This year I’ve received a grant from the Minnesota State Arts Board to produce a letterpress book in the vein of Thomas Paine’s ‘Common Sense.’ As our country flounders in the depths of financial woes and societal divisiveness, I seek to create a modern pamphlet that, without political affiliation or agenda, encourages readers to engage in discussion of current issues. The working title is American Manifesto.Many of the freedoms we enjoy today come from ideas initially published by early activist printers. With my vintage printing presses, I seek to carryon this time-honored tradition. I feel our society has lost its ability to think critically and the topics of my book would promote discussion of this through use of humor. We are approaching a critical point in the human species where we have the technology and knowledge to extend our longevity and better humankind as a whole, but yet we remain short-sighted and think generally in terms of self-service.Thank you,Todd

  79. Jon Protas says:

    Our site SepiaTown allows people to map historical photos. The goal is to build the equivalent of a photographic time machine.


    It’s user created, so you can share your own (or legal-to-share) photos or browse those posted by others and see the history of the world.

  80. gsilas says:

    Testing crazy anti-cancer ideas.  I’m trying to develop a wild new angle on combating hormone responsive (prostate, ovarian, breast) at the epigenetic level.  Also, many other cancers in another wild idea at the genetic level.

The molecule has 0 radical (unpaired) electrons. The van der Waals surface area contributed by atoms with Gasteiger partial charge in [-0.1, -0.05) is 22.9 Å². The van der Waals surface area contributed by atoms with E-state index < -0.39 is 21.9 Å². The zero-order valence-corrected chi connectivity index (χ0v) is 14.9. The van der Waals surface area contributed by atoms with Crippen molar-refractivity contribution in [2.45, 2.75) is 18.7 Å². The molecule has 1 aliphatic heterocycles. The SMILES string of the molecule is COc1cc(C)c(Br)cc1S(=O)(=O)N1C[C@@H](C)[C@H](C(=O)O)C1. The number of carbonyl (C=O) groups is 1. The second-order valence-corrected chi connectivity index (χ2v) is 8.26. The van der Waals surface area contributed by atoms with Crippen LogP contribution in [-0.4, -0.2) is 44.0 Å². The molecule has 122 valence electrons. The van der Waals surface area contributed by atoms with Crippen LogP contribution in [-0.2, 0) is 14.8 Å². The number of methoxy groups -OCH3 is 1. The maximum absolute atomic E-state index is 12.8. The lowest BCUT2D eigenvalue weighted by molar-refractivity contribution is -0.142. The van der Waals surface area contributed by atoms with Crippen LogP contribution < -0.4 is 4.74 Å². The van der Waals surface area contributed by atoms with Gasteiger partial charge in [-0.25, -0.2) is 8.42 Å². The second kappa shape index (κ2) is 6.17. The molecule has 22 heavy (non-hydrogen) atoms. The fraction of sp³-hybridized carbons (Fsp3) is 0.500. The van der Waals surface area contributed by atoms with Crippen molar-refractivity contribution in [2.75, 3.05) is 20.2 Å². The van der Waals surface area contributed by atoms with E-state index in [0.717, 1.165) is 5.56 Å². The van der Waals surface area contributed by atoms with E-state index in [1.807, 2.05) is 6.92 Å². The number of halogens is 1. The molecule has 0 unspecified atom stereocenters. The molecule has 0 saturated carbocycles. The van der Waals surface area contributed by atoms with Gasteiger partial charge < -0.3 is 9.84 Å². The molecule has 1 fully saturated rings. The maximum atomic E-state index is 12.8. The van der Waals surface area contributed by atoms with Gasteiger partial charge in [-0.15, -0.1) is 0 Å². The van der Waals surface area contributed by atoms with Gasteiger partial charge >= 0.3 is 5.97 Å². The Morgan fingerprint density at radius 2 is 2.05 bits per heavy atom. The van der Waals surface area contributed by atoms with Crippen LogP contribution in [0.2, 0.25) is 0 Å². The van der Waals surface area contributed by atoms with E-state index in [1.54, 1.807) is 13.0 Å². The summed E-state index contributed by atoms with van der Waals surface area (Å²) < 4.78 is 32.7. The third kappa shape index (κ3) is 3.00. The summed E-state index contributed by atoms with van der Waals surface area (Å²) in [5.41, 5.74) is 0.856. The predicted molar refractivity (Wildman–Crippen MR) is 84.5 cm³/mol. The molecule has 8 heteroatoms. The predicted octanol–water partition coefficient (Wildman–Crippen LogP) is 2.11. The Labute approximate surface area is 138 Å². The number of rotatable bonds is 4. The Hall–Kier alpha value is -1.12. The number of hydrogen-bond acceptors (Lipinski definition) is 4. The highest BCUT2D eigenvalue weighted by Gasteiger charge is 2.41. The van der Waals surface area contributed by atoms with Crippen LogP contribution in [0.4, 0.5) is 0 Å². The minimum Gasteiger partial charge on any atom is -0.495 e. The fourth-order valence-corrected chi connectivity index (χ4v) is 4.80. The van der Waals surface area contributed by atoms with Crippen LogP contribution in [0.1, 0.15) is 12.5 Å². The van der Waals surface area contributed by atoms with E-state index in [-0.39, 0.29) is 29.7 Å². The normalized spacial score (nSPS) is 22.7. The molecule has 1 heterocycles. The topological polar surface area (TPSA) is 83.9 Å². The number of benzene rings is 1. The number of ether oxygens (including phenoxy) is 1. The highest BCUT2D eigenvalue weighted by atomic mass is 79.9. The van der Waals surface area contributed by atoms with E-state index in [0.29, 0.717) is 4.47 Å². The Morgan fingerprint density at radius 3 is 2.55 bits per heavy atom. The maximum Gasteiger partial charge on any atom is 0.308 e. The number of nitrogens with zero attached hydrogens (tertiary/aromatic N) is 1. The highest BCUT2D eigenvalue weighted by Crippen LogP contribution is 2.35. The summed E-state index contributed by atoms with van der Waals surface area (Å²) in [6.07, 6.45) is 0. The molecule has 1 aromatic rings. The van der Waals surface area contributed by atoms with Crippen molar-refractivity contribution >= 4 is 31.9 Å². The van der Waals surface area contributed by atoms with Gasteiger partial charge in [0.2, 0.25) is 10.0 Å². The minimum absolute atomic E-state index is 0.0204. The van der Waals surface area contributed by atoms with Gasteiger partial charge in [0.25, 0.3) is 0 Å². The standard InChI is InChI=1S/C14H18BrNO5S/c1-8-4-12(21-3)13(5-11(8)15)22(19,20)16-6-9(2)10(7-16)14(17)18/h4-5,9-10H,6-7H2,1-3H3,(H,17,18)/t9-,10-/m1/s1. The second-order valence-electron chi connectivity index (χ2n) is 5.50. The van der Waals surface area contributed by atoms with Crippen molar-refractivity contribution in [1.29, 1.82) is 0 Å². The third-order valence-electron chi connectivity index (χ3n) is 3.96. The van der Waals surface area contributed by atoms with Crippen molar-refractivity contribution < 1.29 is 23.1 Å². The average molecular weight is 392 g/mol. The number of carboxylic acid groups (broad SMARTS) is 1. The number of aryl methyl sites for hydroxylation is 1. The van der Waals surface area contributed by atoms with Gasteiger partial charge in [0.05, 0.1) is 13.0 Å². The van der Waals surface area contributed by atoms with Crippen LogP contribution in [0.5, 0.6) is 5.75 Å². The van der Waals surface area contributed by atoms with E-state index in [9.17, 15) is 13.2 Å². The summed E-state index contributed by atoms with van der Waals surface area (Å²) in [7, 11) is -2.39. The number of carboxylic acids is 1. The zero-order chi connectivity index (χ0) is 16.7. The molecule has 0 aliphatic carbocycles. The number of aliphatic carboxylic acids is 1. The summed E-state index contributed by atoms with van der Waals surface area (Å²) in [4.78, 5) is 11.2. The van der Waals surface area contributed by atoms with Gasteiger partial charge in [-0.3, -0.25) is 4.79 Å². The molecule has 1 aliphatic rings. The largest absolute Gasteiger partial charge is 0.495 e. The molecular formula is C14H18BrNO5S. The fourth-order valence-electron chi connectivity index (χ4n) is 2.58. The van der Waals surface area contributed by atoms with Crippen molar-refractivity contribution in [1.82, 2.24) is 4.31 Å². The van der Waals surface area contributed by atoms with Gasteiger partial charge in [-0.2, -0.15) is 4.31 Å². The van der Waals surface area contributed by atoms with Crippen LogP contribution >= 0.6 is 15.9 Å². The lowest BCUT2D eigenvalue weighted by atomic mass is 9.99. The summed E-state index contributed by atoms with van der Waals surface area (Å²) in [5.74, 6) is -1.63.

I used to have hobbies.  Now I work all day and night.  Want to send me food?  I want to develop a website “Sponsor a starving post-doc”, anyone know how to interweb the programming html?

  81. Crashproof says:

    I make weird music with computer, occasional hand drums, and rarer bits of other instruments and field recordings.


    (I’ve also just begun to do a bit of metalsmithing, but I’m just in the experimenting and practicing stage now.)

  82. I am the head organizer of the NYC Harry Potter Meetup. The largest HP fan club in the world. Currently I am working on a convention we are hosting in Laconia, New Hampshire called MISTI-Con. Running from May 9th-13th, we have exclusive access to the con hotel. If you are an adult Harry Potter fan and want to have a blast with 500 other fans check us out. Our programming schedule is now online http://www.misti-con.org

  83. embl33 says:

     I play in a comedy folk cabaret band called the Dirty Old Folkers. We write and sing silly and satirical songs about life in the UK (and our home town Birmingham), performing on stage with the grim reaper and a dancing panda.

    Here’s our video poking fun at bankers: http://www.youtube.com/watch?v=lRGnEUKffHg



  84. jpr1012 says:

    Although this probably isn’t going to be anything close to as impressive as the works other people are doing on the site, I am working on creating a FPS RPG game using Roblox. It’s a site where kids, like me, can learn to program and create their own games. I’ve only been coding on it for about a year and I’m finally creating a game. Wish me luck!

  85. Brian Macken says: